$$\sum_{m=n+2}^\infty\frac{1}{\bigl(m/(n+1)\bigr)^2-1}$$ converges, which can be shown either by the integral test or the “limit comparison test,” which was not covered in Rudin’s text. Hence the series converges uniformly and absolutely for $-n^{-2}<x<(n+1)^{-2}$, or $x<-1$ by Theorem 7.10. Since the partial sums are continuous, $f(x)$ is continuous on this interval by Theorem 7.12. It is not bounded, since $f_n(x)\rightarrow -\infty$ as $x\rightarrow -n^{-2}$, while the rest of the series (everything except the $n$-th term) sums to a finite value.

#### Exercise 5

(By analambanomenos) For $x\le 0$, we have $f_n(x)=0$ for all $n$, and for $x>0$ and $n$ large enough so that $n^{-1}<x$, we have $f_n(x)=0$. Hence $f_n(x)$ converges to the constant function $f(x)=0$. Since for all $n$ there is an $x$ such that $f_n(x)=1$ (viz. $x=2/(2n+1)$), for any $0<\varepsilon<1$ there is no $N$ such that $\big|f_n(x)-f(x)\big|=\big|f_n(x)\big|<\varepsilon$ for all $x$ and all integers $n>N$, so $\{f_n(x)\}$ does not converge uniformly to $f(x)$.

Let $$F_N(x)=\sum_{n=1}^N f_n(x)= \begin{cases} 0 & \displaystyle \biggl(x<\frac{1}{N+1}\biggr), \\ \displaystyle \sin^2\frac{\pi}{x} & \displaystyle\biggl(\frac{1}{n+1}\le x\biggr). \end{cases}$$ Then $F_N(x)$ converges to $$F(x)= \begin{cases} 0 & \displaystyle (x\le0), \\ \displaystyle \sin^2\frac{\pi}{x} & \displaystyle(0<x). \end{cases}$$ Since for all $N$ there is a positive number $x<(N+1)^{-1}$ such that $\big|F(x)-F_N(x)\big|=1$, the convergence is not uniform.

#### Exercise 6

(By analambanomenos) Since $$\lim_{n\rightarrow\infty}\frac{x^2+n}{n^2}=0,$$ the alternating series converges for all $x$ by Theorem 3.43. It doesn’t converge absolutely for any $x$ since $$\sum_{n=1}^\infty \frac{x^2+n}{n^2}\ge\sum_{n=1}^\infty\frac{1}{n}$$ which diverges. The partial sums are $$f_m(x)=\sum_{n=1}^m(-1)^n\frac{x^2+n}{n^2}=x^2\sum_{n=1}^m\frac{(-1)^n}{n^2}+ \sum_{n=1}^m\frac{(-1)^n}{n}=A_mx^2+B_m\rightarrow Ax^2+B.$$ Let $\varepsilon>0$ and let $N$ be large enough so that $|A-A_n|<\varepsilon$ and $|B-B_n|<\varepsilon$ for all $n>N$. Let $[a,b]$ be a bounded interval, and let $c=\max\bigl(|a|,|b|\bigr)$. Then for $n>N$ and $x\in[a,b]$ we have $$\big|f(x)-f_n(x)\big|<c^2\varepsilon+\varepsilon,$$ so that $\{f_n\}$ converges uniformly to $f(x)$ on $[a,b]$.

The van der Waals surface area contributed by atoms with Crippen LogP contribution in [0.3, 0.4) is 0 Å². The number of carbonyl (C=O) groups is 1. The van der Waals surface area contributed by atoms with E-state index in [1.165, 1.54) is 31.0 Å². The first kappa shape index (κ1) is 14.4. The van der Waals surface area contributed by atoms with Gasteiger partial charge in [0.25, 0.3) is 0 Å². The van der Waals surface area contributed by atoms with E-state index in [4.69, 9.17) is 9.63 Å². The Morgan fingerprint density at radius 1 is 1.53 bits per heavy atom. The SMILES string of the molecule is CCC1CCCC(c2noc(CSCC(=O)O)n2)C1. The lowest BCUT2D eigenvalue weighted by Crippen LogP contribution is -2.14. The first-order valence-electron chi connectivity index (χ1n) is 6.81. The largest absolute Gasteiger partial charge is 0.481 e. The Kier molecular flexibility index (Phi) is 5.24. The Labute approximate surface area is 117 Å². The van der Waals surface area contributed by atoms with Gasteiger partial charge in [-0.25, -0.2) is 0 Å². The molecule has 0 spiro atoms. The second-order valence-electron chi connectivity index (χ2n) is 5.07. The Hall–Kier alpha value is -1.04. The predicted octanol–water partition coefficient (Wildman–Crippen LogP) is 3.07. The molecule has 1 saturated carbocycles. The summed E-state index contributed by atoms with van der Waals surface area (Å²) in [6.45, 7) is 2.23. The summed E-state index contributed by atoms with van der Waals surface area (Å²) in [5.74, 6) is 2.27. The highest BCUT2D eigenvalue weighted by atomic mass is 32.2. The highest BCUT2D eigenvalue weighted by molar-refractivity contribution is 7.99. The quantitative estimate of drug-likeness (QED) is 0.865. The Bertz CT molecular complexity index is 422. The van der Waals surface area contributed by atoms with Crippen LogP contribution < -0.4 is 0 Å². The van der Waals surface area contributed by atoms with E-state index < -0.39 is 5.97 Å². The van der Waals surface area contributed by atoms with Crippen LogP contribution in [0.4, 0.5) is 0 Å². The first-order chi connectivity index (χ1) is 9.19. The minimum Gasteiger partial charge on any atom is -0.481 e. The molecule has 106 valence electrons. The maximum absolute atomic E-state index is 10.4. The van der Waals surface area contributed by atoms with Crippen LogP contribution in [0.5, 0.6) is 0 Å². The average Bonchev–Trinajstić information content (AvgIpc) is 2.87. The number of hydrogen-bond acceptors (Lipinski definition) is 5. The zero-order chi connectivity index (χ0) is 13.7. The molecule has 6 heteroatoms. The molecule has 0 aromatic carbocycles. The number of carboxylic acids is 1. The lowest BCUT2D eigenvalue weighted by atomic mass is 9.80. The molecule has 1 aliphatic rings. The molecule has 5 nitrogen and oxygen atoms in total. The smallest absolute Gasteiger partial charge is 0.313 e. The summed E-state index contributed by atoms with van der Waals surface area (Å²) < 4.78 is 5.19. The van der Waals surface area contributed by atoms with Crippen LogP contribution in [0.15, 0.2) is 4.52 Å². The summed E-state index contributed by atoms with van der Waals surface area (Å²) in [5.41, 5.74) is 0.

#### Exercise 7

(By analambanomenos) Calculating the minimum and maximum values of $f_n$ using elementary calculus, we get that $$\big|f_n(x)\big|\le\frac{1}{2\sqrt{n}},$$ so that $f_n(x)$ converges uniformly to the constant function $f(x)=0$ on $\mathbf R$. For $x\ne0$, $$f_n’(x)=\frac{1-nx^2}{(1+nx^2)^2}$$ converges to $f’(x)=0$, but $f_n’(0)=1$ does not.

#### Exercise 8

(By analambanomenos) Let $f_n(x)$ be the partial sum $\sum_{k=1}^nc_kI(x-x_k)$. Then $$\big|f_n(x)-f_m(x)\big|\le\sum_{k=m+1}^n\big|c_kI(x-x_k)\big|\le\sum_{k=m+1}^n|c_k|.$$ Since $\sum|c_k|$ converges, by Theorem 3.22 for any $\varepsilon>0$ there is an integer $N$ such that for $m\ge N$ and $n\ge N$ we have $$\big|f_n(x)-f_m(x)\big|\le\sum_{k=m+1}^n|c_k|<\varepsilon.$$ Hence by Theorem 7.8 the series converges uniformly.

Let $x\in(a,b)$ such that $x\ne x_n$ for any $n$. Then the partial sum $f_n$ is constant in any neighborhood of $x$ not containing any of $x_1,\ldots,x_n$. Hence by Theorem 7.11,
$$\lim_{t\rightarrow x}f(x)=\lim_{n\rightarrow\infty}f_n(x)=f(x),$$ that is, $f$ is continuous at $x$.

#### Exercise 9

(By analambanomenos) The problem didn’t state it explicitly, but in order to apply the Chapter’s Theorems let’s assume that $E$ is a set in a metric space.

Let $\varepsilon>0$. Since $\{f_n\}$ converges uniformly to $f$, there is an integer $N_1$ such that if $n\ge N_1$ then for any $y\in E$ we have $$\big|f_n(y)-f(y)\big|<\frac{\varepsilon}{2}.$$
Since $f$ is continuous by Theorem 7.12, there is an integer $N_2$ such that if $n\ge N_2$ then $$\big|f(x_n)-f(x)\big|<\frac{\varepsilon}{2}.$$ Hence, if $n\ge \max(N_1,N_2)$, we have